At face value, a statistics PhD seems like a sound career investment, the ticket to higher paying jobs and career growth.
It’s no surprise, then, that one of the most common questions we hear is: Are statistics PhD programs worth it for data science jobs?
If we’re just looking at PhD in statistics salaries, sure, from a purely financial perspective, a PhD might be a good investment in your data science career. There’s a strong financial case you can make for earning one.
But beyond the great statistics PhD salary data, there are many other variables that make the answer a little less clear. When you think about the time commitment - almost 8 years - and the average salaries between master’s and PhD students in statistics, you’ll see that there are a number of trade-offs and that the bump in earnings isn’t so significant as to be a no-brainer.
That’s not to say there aren’t tons of great benefits of a PhD, because there are. For one, a PhD provides much more specialized knowledge, which can help you land competitive, more senior-level jobs. (It’s a preferred qualification for many Google jobs, in fact.) And of course, the average starting salaries for statistics PhDs are very enticing.
To help answer the question, “Is a PhD worth it?” we took a closer look at salaries for data scientists and statistics PhDs, as well as some of the pros and cons of pursuing a PhD for your data science career.
It’s probably not all that surprising that a PhD can increase your earnings, often by 2X or 3X. That’s really across the board, in all industries. For example, according to the Bureau of Labor Statistics, median weekly pay for a PhD ($1,885) was 45% higher than bachelor’s ($1,305) in 2020.
When you take a closer look at PhDs by field, though, PhDs in math and statistics have some of the best starting salaries in any industry. According to 2019 Survey of Doctorate Recipients data, recipients of a PhD in statistics have an average median starting salary of $140,000 (when pursuing a job in industry). That’s better than business administration, economics, and engineering:
A PhD also results in a pretty big bump in salary compared to just earning a bachelor’s or master’s degree. For instance, median salaries for statistics PhD are two times that of bachelor’s recipients and 1.5 times that of master’s of statistics recipients:
In other words, if you’re looking at the question through a purely financial lens, yes, a PhD in statistics is worth it.
But there’s one caveat. The lifetime earnings of a PhD vs a master’s recipient in statistics isn’t all too significant (on average about $3.6 million vs $3.45 million).
A big reason why starting salaries are so good for statistics PhDs is that your knowledge will be much more specialized.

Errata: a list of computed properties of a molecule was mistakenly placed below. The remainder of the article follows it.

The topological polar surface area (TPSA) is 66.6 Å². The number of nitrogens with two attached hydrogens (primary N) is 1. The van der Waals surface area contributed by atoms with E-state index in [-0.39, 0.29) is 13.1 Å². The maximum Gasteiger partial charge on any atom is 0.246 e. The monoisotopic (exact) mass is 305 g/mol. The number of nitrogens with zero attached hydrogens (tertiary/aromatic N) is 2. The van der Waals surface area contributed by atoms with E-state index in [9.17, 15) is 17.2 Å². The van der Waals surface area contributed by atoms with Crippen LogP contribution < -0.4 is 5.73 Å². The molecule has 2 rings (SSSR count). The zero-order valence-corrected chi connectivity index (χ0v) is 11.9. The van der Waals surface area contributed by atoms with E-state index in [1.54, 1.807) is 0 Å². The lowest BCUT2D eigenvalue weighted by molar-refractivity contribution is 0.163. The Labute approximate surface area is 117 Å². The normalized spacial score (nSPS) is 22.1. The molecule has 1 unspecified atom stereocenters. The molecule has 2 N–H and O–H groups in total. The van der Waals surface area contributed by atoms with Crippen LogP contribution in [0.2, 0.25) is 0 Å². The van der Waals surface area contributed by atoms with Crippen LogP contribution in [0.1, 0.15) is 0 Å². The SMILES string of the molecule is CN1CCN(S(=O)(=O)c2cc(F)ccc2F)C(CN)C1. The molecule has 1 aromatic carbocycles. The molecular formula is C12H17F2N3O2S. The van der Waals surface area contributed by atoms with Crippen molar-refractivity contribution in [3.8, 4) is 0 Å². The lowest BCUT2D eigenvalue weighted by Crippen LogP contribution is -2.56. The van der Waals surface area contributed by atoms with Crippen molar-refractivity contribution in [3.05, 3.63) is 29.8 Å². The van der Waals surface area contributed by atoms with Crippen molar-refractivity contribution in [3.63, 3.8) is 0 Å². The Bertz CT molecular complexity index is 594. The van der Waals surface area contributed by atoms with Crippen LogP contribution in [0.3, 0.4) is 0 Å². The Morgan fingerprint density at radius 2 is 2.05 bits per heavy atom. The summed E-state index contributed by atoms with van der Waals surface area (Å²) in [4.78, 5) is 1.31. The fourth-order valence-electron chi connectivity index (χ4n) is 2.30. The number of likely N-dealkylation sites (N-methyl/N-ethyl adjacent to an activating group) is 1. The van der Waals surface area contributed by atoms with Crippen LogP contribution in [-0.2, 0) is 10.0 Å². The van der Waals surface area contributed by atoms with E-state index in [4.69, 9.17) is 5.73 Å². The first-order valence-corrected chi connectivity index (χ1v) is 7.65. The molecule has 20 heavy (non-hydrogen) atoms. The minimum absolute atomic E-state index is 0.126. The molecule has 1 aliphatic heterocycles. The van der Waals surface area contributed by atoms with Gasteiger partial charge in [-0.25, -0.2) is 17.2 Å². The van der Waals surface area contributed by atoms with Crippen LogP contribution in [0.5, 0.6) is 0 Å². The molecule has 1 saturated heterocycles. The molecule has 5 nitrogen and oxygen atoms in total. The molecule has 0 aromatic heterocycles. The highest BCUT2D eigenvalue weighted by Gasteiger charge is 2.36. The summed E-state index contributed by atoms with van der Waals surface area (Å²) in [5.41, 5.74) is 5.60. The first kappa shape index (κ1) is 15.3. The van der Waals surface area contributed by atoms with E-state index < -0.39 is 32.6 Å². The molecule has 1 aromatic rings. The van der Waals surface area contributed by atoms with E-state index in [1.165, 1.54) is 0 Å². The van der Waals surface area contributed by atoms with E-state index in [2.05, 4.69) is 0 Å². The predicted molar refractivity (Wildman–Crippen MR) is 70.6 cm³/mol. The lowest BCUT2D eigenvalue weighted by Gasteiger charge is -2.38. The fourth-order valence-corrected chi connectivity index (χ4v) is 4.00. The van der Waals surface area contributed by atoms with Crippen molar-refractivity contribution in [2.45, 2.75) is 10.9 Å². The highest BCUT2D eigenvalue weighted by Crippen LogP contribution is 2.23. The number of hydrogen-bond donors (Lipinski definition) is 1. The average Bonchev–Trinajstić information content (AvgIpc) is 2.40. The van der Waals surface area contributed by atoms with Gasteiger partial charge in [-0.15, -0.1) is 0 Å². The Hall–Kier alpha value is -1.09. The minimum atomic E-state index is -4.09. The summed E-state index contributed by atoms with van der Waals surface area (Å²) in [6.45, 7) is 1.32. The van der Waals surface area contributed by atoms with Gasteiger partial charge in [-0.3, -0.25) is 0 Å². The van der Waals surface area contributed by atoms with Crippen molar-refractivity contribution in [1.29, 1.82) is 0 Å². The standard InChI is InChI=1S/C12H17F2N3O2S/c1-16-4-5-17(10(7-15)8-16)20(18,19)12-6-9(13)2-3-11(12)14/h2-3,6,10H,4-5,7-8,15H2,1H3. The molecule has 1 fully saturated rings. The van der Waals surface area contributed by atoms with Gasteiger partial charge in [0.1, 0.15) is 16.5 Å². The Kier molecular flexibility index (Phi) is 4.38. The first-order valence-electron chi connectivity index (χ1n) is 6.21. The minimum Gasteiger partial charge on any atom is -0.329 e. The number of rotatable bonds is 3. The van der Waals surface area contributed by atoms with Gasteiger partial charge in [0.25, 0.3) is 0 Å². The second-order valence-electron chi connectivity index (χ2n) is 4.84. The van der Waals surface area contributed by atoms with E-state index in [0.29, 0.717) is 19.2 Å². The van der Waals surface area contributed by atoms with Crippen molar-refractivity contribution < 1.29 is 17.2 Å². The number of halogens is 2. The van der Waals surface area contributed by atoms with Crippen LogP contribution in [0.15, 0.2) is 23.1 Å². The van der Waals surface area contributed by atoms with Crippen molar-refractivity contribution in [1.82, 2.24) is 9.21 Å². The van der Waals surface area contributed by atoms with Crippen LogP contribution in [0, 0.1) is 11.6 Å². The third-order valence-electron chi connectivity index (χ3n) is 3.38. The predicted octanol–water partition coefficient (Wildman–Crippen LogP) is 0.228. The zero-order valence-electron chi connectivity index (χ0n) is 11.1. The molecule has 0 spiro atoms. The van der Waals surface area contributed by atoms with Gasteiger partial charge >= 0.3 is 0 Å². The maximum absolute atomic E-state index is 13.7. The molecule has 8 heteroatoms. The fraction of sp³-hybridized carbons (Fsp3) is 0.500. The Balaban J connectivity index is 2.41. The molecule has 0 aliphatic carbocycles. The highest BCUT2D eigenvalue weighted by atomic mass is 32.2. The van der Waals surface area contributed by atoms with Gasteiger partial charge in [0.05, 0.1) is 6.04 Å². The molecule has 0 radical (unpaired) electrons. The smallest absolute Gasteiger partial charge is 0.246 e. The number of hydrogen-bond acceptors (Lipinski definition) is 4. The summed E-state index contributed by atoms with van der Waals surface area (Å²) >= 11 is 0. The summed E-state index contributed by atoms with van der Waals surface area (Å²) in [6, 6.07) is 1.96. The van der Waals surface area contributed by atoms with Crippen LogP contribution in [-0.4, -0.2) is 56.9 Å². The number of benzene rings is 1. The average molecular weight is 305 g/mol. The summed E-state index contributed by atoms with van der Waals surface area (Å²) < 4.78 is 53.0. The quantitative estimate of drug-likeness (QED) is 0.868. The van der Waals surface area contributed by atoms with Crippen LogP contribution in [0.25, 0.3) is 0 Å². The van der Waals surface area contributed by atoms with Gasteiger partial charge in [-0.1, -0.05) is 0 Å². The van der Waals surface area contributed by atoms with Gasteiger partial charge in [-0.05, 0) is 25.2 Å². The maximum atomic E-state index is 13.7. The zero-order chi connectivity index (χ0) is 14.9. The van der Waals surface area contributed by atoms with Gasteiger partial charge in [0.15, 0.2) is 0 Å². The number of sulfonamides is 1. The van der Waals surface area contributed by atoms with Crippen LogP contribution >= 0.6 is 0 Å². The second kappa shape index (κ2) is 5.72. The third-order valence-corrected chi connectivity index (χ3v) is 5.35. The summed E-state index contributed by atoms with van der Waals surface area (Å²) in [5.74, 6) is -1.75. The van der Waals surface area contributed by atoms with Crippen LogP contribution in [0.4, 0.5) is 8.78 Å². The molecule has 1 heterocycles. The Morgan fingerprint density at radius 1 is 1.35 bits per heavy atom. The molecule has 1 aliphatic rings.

Master’s in statistics programs tend to provide broad knowledge in the field. You’ll get a strong foundation of the fundamentals, and become well-versed in many different statistical concepts and methodologies. But you likely won’t get the depth of knowledge that you would from a PhD program.
A PhD differs quite a bit, and these programs are built around research. Here’s how it usually works: After completing initial coursework (usually 2 years), you’ll choose an area to focus your research. And then, you’ll spend 3-5 years researching that topic and preparing a dissertation on it.
The difference in focus, therefore, provides you with very specialized knowledge, and that’s a big reason why starting PhD salaries tend to be so high.
Of course, the biggest trade-off in getting all this knowledge is the time commitment. PhD candidates in statistics spend nearly a decade – 7.75 years on average – earning the credential.
And that commitment is something you have to consider to really know if it’s worth it to you. Do you want to make this time commitment and spend the next 8 years researching a topic?
As a master’s recipient, you’ll gain a lot of useful professional skills and can jump right into a career. Sure, you might fully understand advanced statistical methodologies, but you will have a strong grasp of the fundamentals. And you can learn a lot to advance your career with professional development and on-the-job training.
Although they spend a lot of time researching a topic, PhDs do have one advantage: They’re often qualified for more senior-level data science jobs. At Google, for example, a PhD is a preferred qualification for many of their data science jobs, and that’s increasingly true for many FAANG companies.
There’s a lot of reasons why you might consider a PhD in statistics. Salaries, for one, are some of the highest in data science, and job growth for statisticians is about 30% year-over-year. You’ll also have a lot of specialized knowledge that will increase your worth and prepare you for senior-level positions.
But here’s the caveat:
Even if you earn a PhD, you’ll still have a skills gaps that you need to fill, especially if you’re interested in a career in data science. There will skills - like coding or machine learning - that you might need to brush up on.
So if you’re expecting that a PhD is a ticket to a FAANG job, it’s not. But the specialized knowledge that it brings is, increasingly, a preferred qualification.